Palate: Gentle to begin with, before cardamon and curry leaves seep through. A bit of varnish before some lovely meaty slow cooked pulled pork delights the mouth
Finish: Very long, with a helping of Extra Strong Mints
Millstone 14 1999 [46%]
A great whisky for this time of year – its one to get of as the nights continue to draw in and it becomes even colder outside. Alternatively consider it as an ‘out of the box’ choice for Christmas Day!
Nose: Very dark and mysterious – much like an over-alchoholic Christmas pudding. Very spicy and lots of stewed fruits
Palate: Big flavours to begin with. Quite grassy and very hot on the tongue. Reminds me of a very good sticky toffee pudding
Finish: Long and pungent
Thanks again go to Steve Rush of The Whisky Wire, and keep an eye on the blog as we’re involved in some more tastings in the run up to Christmas!
We’re particularly excited about the plans for the first distillery to be built in the Lake District for over 100 years. So excited in fact that we couldn’t even wait for it to be built and have already visited the site and had a chat with the lovely managing director Paul Currie. You can read about that trip here.
A lot has happened since we last visited the distillery; and that includes the launch of a brand new blended whisky that we’ll discuss shortly. Renovation work is starting this month with production scheduled to begin in Spring 2014. Following this the Lakes Gin will be released (we cannot wait to try this!) and the distillery will accept visitors to its visitor centre, shop, bistro and bar from the summer. All in all its exciting times up at Bassenthwaite and we’re looking forward to getting back up there to check on progress!
With production not beginning until next year we were surprised to see a whisky being launched by the Lakes Distillery in Autumn 2013. It was however a lovely surprise, unlike the horror of opening a Christmas gift to discover that yet again your clever relative managed to stuff some socks into a particularly rare and sadly empty malt bottle. This whisky is a blend created from whiskies from around the British Isles. There is no information as to the constituent parts but we could take some educated guesses on some components based upon their geography! It would be remiss not to mention the bottle itself – the design is simple and gorgeous and based on looks alone would grace any decent whisky shelf. However, what we’re really interested in is the spirit. The One is a blended whisky, bottled at 40% and here is what we thought.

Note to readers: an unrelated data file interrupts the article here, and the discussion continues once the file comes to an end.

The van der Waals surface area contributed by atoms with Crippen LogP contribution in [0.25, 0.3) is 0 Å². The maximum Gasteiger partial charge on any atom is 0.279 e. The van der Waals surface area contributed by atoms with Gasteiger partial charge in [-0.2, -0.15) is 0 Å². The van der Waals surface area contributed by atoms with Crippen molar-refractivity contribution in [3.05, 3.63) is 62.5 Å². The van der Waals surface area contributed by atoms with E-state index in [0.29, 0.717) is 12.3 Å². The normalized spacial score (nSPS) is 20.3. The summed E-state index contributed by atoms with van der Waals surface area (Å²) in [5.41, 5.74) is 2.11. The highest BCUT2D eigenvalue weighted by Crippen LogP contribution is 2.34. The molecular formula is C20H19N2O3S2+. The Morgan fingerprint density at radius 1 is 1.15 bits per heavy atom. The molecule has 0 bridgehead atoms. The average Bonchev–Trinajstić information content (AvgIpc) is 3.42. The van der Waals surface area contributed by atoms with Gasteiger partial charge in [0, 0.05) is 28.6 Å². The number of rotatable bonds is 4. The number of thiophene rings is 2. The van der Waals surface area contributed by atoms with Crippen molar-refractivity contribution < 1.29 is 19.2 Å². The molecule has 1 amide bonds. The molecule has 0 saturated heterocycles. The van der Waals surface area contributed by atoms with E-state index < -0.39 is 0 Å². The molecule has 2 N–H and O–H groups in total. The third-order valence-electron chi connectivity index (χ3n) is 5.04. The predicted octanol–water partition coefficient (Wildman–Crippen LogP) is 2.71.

The nose begins with a lovely creamy sweet vanilla fudge note. We’re then off on a journey around the Isles as we’re treated to a floral bouquet with top notes of heather and honey. White grapes come through strongly only to be tempered by icing sugar and rather interestingly – some cumin seeds!
The palate is light and vibrant with an almost hoppy like taste. There is a lot of spice and salt on the tip of the tongue, with some cayenne further back in the mouth. Grapes and coriander leaves are briefly present before a golden syrup and custard like sweetness takes over and fills the mouth. The whisky finishes with a flourish; lots of lingering spice and heat with an abundance of white chocolate chips.
The One is a good solid blend and well worth considering as we move into the winter months. Now, obviously it hasn’t been distilled by the Lakes Distillery but if this is the care and attention they’re putting in to their products, and having seen the care and attention that’s going into their site, we’re now even more excited about the first spirits to run off their stills! 2014 will be an exciting time for a remote corner of Cumbria, so get involved early and enjoy the first release from a distillery that we hope will be doing fabulous things for English whisky in 2014 and beyond.
The Whisky Exchange Whisky Show really is the highlight of the whisky calendar; fabulous whiskies, a stunning location and the opportunity to talk to the people who actually make the spirit make this the must go to show of the year! They also have a trade day on the Monday which is why I found myself at Vinopolis on a surprisingly sunny October lunch time where I met up with lots of fellow bloggers and friends.…